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Traders say 'seasonal' market signals are unreliable

Agriculture.com Staff 07/17/2008 @ 10:40am

Farmers looking toward making marketing decisions off seasonal indicators, i.e., what the market normally does at any given time of the year, may want to rethink that philosophy for this year, CBOT traders say.

For instance, last year, the Dec '07 corn futures contract set a low on July 23 at $3.24 ½ per bushel.

Because of added institutional investing in agricultural commodities, traders are leery of relying on seasonals, looking more toward technical signals.

Jason Ward, Northstar Commodity Investment Co., says he hasn't trusted seasonals this year. "I used to look at them pretty religiously but I have not in the past year. I have become way more of a technical trader with the added fund participation as that is their method of trading," Ward says.

Regarding whether a farmer should market some crop now, Ward says it depends on if you think the frost will hit early.

"If the frost is delayed two weeks, we should get this corn crop to maturity and have average yields, which would take prices lower than $6.70/bushel. My biggest concern right now is how far behind normal this crop is, so we certainly can't afford to have a season-ending frost in mid-September," Ward says.

Matt Pierce, Futures International, LLC, says macro-issues make it difficult to trust seasonal market indicators right now.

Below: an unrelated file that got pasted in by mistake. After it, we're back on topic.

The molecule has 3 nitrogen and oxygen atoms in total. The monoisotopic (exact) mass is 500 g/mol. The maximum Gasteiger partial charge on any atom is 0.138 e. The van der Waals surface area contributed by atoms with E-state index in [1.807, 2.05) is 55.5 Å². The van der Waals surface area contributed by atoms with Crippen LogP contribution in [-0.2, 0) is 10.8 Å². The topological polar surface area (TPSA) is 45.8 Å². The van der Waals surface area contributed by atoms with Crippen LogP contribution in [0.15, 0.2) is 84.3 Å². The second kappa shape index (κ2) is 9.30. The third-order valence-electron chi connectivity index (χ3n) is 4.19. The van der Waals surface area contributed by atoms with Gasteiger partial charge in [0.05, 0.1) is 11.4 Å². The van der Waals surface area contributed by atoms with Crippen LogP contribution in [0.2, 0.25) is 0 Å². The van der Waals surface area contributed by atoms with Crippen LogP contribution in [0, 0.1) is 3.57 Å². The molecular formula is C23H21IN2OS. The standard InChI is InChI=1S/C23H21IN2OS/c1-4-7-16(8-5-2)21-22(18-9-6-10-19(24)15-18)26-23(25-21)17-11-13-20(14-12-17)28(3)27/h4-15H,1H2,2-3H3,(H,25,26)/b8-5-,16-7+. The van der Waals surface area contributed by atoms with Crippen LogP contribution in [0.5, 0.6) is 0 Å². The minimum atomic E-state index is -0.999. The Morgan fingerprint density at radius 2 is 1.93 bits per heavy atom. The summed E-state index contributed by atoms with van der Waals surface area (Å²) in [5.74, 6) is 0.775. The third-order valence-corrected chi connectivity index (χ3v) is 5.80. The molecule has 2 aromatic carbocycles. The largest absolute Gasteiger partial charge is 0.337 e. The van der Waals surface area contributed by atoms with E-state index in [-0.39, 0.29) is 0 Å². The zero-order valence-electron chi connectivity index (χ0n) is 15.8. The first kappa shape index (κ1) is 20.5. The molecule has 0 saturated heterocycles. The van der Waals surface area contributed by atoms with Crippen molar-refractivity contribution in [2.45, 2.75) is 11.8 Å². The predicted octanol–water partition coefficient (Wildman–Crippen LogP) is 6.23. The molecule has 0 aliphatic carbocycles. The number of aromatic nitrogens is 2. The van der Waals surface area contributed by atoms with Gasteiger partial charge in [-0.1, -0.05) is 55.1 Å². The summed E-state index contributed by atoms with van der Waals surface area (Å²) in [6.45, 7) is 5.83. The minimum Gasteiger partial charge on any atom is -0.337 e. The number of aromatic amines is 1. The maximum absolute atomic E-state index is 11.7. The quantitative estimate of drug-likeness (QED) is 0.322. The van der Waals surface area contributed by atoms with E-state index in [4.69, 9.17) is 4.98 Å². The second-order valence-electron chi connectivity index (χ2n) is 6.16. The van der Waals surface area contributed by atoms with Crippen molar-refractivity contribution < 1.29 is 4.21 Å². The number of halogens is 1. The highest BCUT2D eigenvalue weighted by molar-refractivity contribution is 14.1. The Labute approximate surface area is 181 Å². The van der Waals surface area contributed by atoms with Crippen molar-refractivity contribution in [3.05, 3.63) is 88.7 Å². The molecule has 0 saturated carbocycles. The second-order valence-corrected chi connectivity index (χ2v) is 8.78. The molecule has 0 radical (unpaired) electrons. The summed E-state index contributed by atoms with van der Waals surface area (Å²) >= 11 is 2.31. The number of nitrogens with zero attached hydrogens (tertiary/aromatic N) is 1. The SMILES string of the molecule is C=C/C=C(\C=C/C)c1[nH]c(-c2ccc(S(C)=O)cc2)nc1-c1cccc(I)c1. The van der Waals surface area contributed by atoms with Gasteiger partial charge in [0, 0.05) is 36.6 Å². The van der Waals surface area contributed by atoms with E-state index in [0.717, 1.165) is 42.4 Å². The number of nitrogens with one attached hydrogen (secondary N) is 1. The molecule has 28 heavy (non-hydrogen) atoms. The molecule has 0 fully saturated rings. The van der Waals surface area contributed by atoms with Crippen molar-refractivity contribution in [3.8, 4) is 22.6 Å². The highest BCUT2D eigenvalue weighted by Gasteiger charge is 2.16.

"The big banking situation is going to affect the money flow into our markets here,” Pierce says. "If the big banks pull back their wings on handing out credit, the money that has been inflating our markets will be pulled out."

On the flip side, if the big banks are solidified, they will have free reign to sink more money into our markets versus equities, due to the relative price value of ag commodities, Pierce says.

With a forecast calling for a high-ridge weather pattern setting in over the Midwest next week, adding fresh premium to the corn/soybean markets, Pierce says there is even more reason not to follow seasonal patterns for this time of the year.

"I think people are going to get through the weekend, get a little closer to the date of the expected heat. If on Monday we are confirming this heat dome, you should see this market pop," Pierce says.

Selling old crop cash on this dip is not recommended, Pierce says. "I would wait to see if this high-ridge weather sets in and wait for a heat value in late July, early August."

Joe Bedore, FC Stone's CBOT floor manager says seasonal market indicators are not reliable anymore.

"These markets have changed so much in the past six months, I don't believe in the seasonals anymore. You may want to believe in the harvest seasonal marketing pattern that shows lower price trends, but not in other ones," Bedore says.

Farmers looking toward making marketing decisions off seasonal indicators, i.e., what the market normally does at any given time of the year, may want to rethink that philosophy for this year, CBOT traders say.

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